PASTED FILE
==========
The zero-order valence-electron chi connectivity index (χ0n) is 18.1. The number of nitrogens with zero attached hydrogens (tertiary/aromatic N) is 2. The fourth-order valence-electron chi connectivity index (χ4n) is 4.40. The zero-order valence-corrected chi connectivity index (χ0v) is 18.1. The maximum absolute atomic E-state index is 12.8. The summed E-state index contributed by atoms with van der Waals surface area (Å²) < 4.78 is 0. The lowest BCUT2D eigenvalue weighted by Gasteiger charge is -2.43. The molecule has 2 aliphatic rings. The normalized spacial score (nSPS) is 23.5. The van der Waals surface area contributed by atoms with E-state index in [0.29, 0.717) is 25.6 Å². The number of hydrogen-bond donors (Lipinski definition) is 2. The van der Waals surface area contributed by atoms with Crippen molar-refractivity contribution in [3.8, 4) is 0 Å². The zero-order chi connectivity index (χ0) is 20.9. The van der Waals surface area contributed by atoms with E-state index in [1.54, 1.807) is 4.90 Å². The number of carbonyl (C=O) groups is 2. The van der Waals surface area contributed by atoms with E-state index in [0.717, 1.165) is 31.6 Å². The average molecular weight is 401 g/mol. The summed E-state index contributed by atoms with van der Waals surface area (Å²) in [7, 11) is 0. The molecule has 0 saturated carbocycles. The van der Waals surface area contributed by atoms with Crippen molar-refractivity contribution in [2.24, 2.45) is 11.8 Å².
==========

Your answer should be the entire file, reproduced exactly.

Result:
The zero-order valence-electron chi connectivity index (χ0n) is 18.1. The number of nitrogens with zero attached hydrogens (tertiary/aromatic N) is 2. The fourth-order valence-electron chi connectivity index (χ4n) is 4.40. The zero-order valence-corrected chi connectivity index (χ0v) is 18.1. The maximum absolute atomic E-state index is 12.8. The summed E-state index contributed by atoms with van der Waals surface area (Å²) < 4.78 is 0. The lowest BCUT2D eigenvalue weighted by Gasteiger charge is -2.43. The molecule has 2 aliphatic rings. The normalized spacial score (nSPS) is 23.5. The van der Waals surface area contributed by atoms with E-state index in [0.29, 0.717) is 25.6 Å². The number of hydrogen-bond donors (Lipinski definition) is 2. The van der Waals surface area contributed by atoms with Crippen molar-refractivity contribution in [3.8, 4) is 0 Å². The zero-order chi connectivity index (χ0) is 20.9. The van der Waals surface area contributed by atoms with E-state index in [1.54, 1.807) is 4.90 Å². The number of carbonyl (C=O) groups is 2. The van der Waals surface area contributed by atoms with E-state index in [0.717, 1.165) is 31.6 Å². The average molecular weight is 401 g/mol. The summed E-state index contributed by atoms with van der Waals surface area (Å²) in [7, 11) is 0. The molecule has 0 saturated carbocycles. The van der Waals surface area contributed by atoms with Crippen molar-refractivity contribution in [2.24, 2.45) is 11.8 Å².